Boiling a fluid to make a inverse water wheel?
Ok, how about this;
Submerge a waterwheel type structure with cups facing downwards on one side. Under the cups you have some kind of heating element. The fluid is methanol or some other low boiling fluid. A very small amount of heat from the element will produce bubbles, which rise and are caught in the cups, the wheel turns and can generate electricity or whatever.
I'm using this principle in another application, but thought it could be quite an efficient means of generating electricity from heat. If the meths is sitting at forty something degrees and boils around 50, it shouldn't take hardly any energy to tip it over. And since you're effectively generating force from gravity (the weight of the fluid on the other side of the wheel) you're kind of getting ten times your force back. ie producing one litre of bubbles will give you 9.8 Newtons of force (for water, 8ish for meths).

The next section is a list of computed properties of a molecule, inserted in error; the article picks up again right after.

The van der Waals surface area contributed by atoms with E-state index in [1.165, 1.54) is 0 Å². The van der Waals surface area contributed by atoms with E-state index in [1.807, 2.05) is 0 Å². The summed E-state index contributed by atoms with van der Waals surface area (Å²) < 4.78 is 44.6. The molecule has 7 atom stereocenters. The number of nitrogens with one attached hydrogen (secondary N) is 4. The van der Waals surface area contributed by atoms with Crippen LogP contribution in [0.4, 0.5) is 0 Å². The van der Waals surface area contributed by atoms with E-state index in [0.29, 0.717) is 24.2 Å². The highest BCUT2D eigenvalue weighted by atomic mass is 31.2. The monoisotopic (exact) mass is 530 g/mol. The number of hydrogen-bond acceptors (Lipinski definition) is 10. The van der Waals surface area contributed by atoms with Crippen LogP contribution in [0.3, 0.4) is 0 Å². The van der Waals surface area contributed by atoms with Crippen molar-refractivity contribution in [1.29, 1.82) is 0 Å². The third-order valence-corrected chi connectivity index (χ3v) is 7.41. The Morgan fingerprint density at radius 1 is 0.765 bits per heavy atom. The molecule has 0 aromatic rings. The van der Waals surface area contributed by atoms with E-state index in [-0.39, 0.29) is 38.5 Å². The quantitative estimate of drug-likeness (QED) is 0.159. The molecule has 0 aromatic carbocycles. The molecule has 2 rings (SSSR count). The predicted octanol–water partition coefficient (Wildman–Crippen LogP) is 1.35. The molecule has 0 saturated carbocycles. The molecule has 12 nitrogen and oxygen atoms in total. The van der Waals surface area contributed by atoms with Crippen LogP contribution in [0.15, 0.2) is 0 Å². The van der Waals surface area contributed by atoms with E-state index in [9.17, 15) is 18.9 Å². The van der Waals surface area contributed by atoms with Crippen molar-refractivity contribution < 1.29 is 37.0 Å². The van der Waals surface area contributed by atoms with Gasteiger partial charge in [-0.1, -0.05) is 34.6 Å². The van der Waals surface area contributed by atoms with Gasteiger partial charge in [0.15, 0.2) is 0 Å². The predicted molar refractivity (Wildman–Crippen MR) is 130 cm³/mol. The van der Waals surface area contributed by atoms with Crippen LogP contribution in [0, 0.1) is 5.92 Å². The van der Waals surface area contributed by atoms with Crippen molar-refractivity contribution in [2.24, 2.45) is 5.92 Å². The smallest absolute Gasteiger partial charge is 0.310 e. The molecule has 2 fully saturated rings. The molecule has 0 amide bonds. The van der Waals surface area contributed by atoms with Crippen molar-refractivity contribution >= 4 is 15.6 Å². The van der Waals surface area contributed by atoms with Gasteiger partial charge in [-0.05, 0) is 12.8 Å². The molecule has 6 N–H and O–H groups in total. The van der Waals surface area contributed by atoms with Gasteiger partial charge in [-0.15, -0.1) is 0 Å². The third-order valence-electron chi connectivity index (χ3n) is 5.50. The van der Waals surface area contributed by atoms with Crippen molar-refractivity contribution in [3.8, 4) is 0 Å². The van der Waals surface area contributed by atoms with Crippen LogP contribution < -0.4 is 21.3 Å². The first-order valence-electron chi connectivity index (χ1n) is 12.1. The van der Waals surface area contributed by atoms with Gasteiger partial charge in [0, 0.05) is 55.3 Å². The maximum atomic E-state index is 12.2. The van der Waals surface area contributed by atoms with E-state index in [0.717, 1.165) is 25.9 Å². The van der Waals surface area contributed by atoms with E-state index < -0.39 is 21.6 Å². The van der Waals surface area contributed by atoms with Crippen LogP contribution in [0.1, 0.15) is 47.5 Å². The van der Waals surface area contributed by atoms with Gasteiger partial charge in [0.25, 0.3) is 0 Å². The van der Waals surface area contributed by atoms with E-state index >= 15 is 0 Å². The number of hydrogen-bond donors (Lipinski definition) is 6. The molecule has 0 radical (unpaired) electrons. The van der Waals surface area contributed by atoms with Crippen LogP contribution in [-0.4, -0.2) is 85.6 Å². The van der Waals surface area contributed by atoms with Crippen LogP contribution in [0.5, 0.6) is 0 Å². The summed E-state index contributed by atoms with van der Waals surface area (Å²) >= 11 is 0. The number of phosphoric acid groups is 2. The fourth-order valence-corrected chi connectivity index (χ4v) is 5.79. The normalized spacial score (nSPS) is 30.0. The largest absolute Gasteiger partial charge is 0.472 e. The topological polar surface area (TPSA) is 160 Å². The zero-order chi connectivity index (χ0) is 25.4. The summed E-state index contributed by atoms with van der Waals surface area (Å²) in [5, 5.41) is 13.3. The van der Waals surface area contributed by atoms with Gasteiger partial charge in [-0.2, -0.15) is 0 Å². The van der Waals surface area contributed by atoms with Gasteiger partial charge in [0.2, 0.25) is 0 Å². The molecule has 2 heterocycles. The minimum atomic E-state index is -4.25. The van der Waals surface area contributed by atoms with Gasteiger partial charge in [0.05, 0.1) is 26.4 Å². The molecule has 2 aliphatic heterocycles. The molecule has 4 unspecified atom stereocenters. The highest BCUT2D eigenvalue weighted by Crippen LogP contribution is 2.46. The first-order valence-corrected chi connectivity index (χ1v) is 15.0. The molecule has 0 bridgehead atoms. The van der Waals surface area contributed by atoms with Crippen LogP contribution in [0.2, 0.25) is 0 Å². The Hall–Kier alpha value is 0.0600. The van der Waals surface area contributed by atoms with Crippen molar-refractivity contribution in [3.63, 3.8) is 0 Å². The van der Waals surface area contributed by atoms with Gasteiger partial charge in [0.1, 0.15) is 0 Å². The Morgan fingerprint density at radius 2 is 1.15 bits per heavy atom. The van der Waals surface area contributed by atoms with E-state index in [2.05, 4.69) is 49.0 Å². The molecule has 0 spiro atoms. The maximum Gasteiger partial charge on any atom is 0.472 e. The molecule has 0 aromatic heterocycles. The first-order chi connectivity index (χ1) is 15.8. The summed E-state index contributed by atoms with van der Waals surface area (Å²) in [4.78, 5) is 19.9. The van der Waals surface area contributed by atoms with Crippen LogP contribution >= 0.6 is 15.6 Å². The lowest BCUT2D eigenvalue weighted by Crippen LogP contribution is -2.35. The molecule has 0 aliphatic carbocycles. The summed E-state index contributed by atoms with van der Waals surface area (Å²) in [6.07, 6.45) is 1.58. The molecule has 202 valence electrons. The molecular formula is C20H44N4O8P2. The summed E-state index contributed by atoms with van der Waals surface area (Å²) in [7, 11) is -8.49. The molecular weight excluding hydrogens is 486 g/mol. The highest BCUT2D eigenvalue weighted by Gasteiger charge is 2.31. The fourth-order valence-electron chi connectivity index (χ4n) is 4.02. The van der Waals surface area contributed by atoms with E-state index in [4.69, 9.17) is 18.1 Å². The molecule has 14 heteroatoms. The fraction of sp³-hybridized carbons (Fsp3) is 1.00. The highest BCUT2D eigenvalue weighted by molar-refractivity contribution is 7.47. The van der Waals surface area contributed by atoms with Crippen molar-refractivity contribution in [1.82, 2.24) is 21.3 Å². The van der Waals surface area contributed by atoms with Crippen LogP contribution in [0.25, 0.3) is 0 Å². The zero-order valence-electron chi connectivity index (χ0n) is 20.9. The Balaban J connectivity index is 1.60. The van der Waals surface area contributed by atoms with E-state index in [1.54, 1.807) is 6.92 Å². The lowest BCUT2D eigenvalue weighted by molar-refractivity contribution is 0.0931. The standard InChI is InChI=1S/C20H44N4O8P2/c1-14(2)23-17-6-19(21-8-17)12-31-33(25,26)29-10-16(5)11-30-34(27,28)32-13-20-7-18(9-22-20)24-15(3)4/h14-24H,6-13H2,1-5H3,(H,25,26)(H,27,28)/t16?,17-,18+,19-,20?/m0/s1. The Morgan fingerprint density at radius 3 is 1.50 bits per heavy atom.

So (excuse my dodgy maths) 125 litres of bubbles in an hour would give you 1 kiloWatt hour?
One cola bottle per minute, doesn't sound very much and that much energy could easily be produced through concentrated solar. Slight risk of explosion...
How efficient do you think it would be, overall?